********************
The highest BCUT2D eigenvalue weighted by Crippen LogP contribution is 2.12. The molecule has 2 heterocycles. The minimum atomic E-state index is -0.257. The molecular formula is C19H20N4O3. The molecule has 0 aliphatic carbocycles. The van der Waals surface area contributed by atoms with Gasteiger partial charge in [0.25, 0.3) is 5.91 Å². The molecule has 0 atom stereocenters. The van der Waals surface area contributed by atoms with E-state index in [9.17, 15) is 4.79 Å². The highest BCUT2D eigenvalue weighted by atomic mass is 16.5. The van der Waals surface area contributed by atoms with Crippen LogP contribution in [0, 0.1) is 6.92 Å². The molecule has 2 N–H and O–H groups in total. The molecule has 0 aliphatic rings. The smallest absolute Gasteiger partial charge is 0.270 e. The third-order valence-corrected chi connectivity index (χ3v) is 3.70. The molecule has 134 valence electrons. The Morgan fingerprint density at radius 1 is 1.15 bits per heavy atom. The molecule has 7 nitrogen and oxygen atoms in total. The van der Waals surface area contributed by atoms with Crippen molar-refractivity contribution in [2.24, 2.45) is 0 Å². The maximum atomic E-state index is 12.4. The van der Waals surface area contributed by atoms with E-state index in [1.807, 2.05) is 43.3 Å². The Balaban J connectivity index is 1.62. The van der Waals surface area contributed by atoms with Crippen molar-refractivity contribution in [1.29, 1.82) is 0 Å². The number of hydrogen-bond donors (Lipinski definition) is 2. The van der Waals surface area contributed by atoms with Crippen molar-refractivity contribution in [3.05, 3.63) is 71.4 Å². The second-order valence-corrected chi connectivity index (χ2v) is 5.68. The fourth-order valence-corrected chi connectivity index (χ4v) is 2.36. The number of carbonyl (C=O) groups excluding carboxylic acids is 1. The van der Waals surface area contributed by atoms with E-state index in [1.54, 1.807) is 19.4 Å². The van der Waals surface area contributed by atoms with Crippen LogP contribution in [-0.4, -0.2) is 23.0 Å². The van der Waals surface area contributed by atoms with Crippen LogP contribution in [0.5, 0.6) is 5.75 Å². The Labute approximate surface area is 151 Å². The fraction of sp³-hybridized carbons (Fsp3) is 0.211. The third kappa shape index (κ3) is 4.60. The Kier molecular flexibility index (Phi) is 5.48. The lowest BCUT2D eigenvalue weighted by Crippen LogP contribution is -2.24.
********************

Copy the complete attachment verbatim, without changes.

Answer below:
The highest BCUT2D eigenvalue weighted by Crippen LogP contribution is 2.12. The molecule has 2 heterocycles. The minimum atomic E-state index is -0.257. The molecular formula is C19H20N4O3. The molecule has 0 aliphatic carbocycles. The van der Waals surface area contributed by atoms with Gasteiger partial charge in [0.25, 0.3) is 5.91 Å². The molecule has 0 atom stereocenters. The van der Waals surface area contributed by atoms with E-state index in [9.17, 15) is 4.79 Å². The highest BCUT2D eigenvalue weighted by atomic mass is 16.5. The van der Waals surface area contributed by atoms with Crippen LogP contribution in [0, 0.1) is 6.92 Å². The molecule has 2 N–H and O–H groups in total. The molecule has 0 aliphatic rings. The smallest absolute Gasteiger partial charge is 0.270 e. The third-order valence-corrected chi connectivity index (χ3v) is 3.70. The molecule has 134 valence electrons. The Morgan fingerprint density at radius 1 is 1.15 bits per heavy atom. The molecule has 7 nitrogen and oxygen atoms in total. The van der Waals surface area contributed by atoms with Crippen molar-refractivity contribution in [2.24, 2.45) is 0 Å². The maximum atomic E-state index is 12.4. The van der Waals surface area contributed by atoms with E-state index in [1.807, 2.05) is 43.3 Å². The Balaban J connectivity index is 1.62. The van der Waals surface area contributed by atoms with Crippen molar-refractivity contribution in [1.29, 1.82) is 0 Å². The number of hydrogen-bond donors (Lipinski definition) is 2. The van der Waals surface area contributed by atoms with Crippen molar-refractivity contribution in [3.05, 3.63) is 71.4 Å². The second-order valence-corrected chi connectivity index (χ2v) is 5.68. The fourth-order valence-corrected chi connectivity index (χ4v) is 2.36. The number of carbonyl (C=O) groups excluding carboxylic acids is 1. The van der Waals surface area contributed by atoms with E-state index in [1.54, 1.807) is 19.4 Å². The van der Waals surface area contributed by atoms with Crippen LogP contribution in [-0.4, -0.2) is 23.0 Å². The van der Waals surface area contributed by atoms with Crippen LogP contribution in [0.5, 0.6) is 5.75 Å². The Labute approximate surface area is 151 Å². The fraction of sp³-hybridized carbons (Fsp3) is 0.211. The third kappa shape index (κ3) is 4.60. The Kier molecular flexibility index (Phi) is 5.48. The lowest BCUT2D eigenvalue weighted by Crippen LogP contribution is -2.24.